committed a "murderous assault in
this citv, and subsequently killed
a man ' named Seelev hi Douglas
a man m C nion count y : Jlciutvre
who killed Marshal Keeier at the
Dalles; and Haekoney and Cassi
dv, sent tor robbery from this
county two years .ago. The names
of the others our informant 'does
not know. Thvxc convicts are to
vote for the (i rover Jyhlatia
ticket as a condition of their par
don. This is no ."electioneering
lie." It is the truth, and we chal
lenge denial of it. The ir raid
knew it yesterday, but did not
publish the fact. Why? Did it
leaf that when the people knew ot
it the Dolly Varden ticket would
Now what estimate will the
public form of t his man when we
icll them that not a man has been
pardoned out of the' penitentiary
sincj tne Mth ot March last ? We
have the official information, from
the executive oflice, that "nobody
has been pardoned out of the peni
tentiary" since the 14lh of Maicii,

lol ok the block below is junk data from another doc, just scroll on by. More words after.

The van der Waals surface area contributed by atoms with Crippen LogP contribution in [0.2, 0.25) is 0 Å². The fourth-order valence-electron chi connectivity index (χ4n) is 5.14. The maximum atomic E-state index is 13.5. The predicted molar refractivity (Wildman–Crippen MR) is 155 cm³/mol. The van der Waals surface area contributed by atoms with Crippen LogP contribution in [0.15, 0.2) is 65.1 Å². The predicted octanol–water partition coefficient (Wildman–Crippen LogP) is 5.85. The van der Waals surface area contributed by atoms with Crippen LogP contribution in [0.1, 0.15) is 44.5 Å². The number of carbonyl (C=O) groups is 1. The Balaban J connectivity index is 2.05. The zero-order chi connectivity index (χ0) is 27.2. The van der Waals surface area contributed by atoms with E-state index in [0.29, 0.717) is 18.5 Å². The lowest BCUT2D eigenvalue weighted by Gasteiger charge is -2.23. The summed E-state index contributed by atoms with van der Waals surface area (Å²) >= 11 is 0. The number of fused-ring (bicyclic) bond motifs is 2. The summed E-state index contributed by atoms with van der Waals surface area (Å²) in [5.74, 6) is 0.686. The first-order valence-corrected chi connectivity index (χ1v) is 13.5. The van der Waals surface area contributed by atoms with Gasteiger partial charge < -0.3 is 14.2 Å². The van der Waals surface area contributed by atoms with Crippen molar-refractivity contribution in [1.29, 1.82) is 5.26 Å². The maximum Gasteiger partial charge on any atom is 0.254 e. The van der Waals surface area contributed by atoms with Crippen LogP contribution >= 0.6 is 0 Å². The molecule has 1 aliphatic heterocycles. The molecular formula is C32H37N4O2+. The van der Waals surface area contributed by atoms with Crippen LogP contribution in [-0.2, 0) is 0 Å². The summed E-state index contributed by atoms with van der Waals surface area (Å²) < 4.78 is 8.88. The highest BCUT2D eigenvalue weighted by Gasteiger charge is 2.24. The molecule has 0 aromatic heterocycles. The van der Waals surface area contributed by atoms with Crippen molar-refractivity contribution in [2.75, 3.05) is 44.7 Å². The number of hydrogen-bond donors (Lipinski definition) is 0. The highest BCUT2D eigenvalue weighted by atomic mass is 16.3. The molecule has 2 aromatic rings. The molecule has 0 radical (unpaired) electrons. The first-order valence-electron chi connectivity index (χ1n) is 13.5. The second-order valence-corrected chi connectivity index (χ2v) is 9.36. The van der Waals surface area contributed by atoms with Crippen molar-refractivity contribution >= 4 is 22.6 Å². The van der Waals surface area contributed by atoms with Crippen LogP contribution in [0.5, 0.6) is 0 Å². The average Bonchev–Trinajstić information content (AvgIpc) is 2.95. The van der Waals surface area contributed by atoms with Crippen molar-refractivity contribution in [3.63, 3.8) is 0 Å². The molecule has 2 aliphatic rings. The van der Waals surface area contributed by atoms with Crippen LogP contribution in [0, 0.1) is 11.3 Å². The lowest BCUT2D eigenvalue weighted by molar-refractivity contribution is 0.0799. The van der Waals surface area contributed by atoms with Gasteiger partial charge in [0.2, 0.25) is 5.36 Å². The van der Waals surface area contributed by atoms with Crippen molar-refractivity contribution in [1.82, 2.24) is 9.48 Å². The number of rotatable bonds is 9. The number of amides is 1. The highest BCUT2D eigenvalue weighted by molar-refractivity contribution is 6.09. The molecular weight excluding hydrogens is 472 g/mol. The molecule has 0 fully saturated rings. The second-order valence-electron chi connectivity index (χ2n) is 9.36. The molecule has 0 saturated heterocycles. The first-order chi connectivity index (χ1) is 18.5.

The falsehood above noted,
which is put forth as "the truth,"
with the assurance that it is no
"electioneering' lie," was published
in a hand-bill and sent up to the
jjaik.s? where it
- r i r-.
was ported on
:e man who could
Peu Picture of Grant.
Jerome B. Stillson, writing
Washington letters for the Xew
the New I
York World, saj's:
dent, said an evening paper,
"took his usual Sat unlay holiday
to-day, ami in consequence saw no
visitor's.-" This explains why he
harenV-d to be lounging at the
WmI e House gate when I passed J
up the avenue that afternoon. A j
glance at his proiile showed that J
the hot looking tlusli on nis cnecK
had not fa led, :ind that the dissi
pated aspect of his whole
countenance 7iad not been chasten
ed by recent self-denial. The ex
ceedingly coarse complexion and
unrefined nature of our President
recalled to mind the drunken
wood-chopper on a forty acre farm j eery till the lawyers got my bot
neat St. Louis ; the drunken tanner j torn dollar, I got my case bel'o'v